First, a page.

We do not know if the United States will actually make such a decision. American policy is also quite unpredictable in this respect. Donald Trump is opposed to the project as is the American Congress. It is true that the American side is increasingly threatening to introduce sanctions. At the same time, Washington emphasizes that it is the European Union itself that should block Nord Stream 2. This is not, however, to be expected in the nearest future. Currently, the presidency of the European Union Council is held by a state which is one of the greatest supporters of the project. Austria is in fact trying to slow down the work on a gas directive meant to be an EU instrument capable of blocking the second branch of the pipeline.
As of 2016, Ukraine no longer imports gas from Russia, although previously it was highly dependent on it. It currently satisfies domestic demand with its own resources and imports from the West. To what extent is this energy emancipation a chance for the V4 countries?
Slovakia and the Czech Republic have already benefited from it. The direction of gas flows has changed, as we have already said, for now gas flows not only from Ukraine through Slovakia and the Czech Republic, but also in the opposite direction—from the EU through the Czech Republic and Slovakia to Ukraine. Ukraine thus receives gas from the West, which could be Norwegian, but also Russian. Contracts with network operators in Hungary and Poland have also been signed and an expansion of the Polish-Ukrainian connection is planned.
For Poland, the Ukrainian diversification of supply sources may also be beneficial in the context of the planned expansion of the LNG terminal in Świnoujście and building of the Baltic Pipe from Denmark. On the other hand, it is difficult to say what the domestic consumption of gas and its extraction in Ukraine will look like. We know that this country has significant possibilities for increasing gas production. The long-term perspectives of supplying gas to Ukraine through Poland are also unclear.
For Poland, the Ukrainian diversification of supply sources may also be beneficial in the context of the planned extension of the NLG terminal in Świnoujście and the building of the Baltic Pipe from Denmark.
Hungarians are considering buying Russian gas, meant to flow to the European Union through Turkey, using the planned Turkish Stream pipeline—a project replacing the South Stream abandoned in 2014.
The Turkish Stream is being constructed even faster than Nord Stream 2. There are no such problems in Turkey with environmental permits, protests of third countries or transatlantic relations as is the case in the EU.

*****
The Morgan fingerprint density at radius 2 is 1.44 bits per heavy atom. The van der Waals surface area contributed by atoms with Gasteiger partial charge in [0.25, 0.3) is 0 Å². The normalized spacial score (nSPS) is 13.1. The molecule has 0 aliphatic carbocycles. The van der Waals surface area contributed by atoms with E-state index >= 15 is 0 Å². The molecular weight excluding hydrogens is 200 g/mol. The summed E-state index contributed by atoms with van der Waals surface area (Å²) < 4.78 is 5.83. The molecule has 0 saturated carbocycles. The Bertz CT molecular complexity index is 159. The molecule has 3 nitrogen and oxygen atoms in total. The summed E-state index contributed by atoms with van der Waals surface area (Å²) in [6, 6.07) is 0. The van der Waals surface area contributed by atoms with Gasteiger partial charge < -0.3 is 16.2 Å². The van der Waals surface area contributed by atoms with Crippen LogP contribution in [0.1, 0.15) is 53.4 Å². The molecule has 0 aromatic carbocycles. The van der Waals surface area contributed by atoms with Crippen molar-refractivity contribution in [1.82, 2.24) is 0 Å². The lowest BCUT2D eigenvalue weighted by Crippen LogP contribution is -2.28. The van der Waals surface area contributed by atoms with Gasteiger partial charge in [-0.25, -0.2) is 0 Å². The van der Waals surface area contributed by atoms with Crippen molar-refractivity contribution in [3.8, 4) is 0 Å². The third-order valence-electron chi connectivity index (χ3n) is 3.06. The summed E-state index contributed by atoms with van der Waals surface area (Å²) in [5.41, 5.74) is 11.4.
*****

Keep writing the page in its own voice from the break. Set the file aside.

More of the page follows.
So the gas will flow to Visegrad countries from the South?
Yes, it is possible that it will flow through the onshore legs of the Turkish Stream. Hungary is pursuing a two-pronged policy. They want to secure non-Ukrainian routes of Russian gas supplies, but are also seeking alternative sources of supplies. You can see that the priority of Budapest’s energy policy is now connecting with Romania and securing supplies of gas from the Romanian Black Sea shelf, where works on increasing production are increasingly advanced. They also want to integrate with Central Europe, which means import of some gas from Poland—the LNG terminal or the Baltic Pipe—is being taken into account. One should remember, however, that Świnoujście is not the only LNG terminal in the region—there is also gas terminal in Klaipėda and yet another one planned in Croatia, so Hungary could be able to buy gas there as well.
To what extent should we be concerned that the extension of the energy infrastructure, with the participation of Russia, may translate into an increase in military threats—that Russians may, for example, install spying devices?
Such threats are perceived by the Baltic and Scandinavian states and by America. In addition to possibility of placing new listening and and monitoring technologies, we also have an increased number of various kinds of Russian ships in the Baltic. In addition, bypassing Ukraine as a transit country exacerbates the risk of escalation of the Ukrainian-Russian conflict. The role of Kyiv for the EU will decline and the risks for Moscow will be lower, for in case of a larger-scale war it will not lose revenues from exporting gas to the West.
is an analyst of the Marek Karp Centre for Eastern Studies. She is a senior fellow at the Centre for Eastern Studies (OSW) focusing on energy policy. Her areas of expertise include the oil and gas sectors of Russia and countries of the Caspian region, Central, Eastern and Southern Europe and the Balkans; the energy dimension of international relations and energy policy in the EU and the post-Soviet area.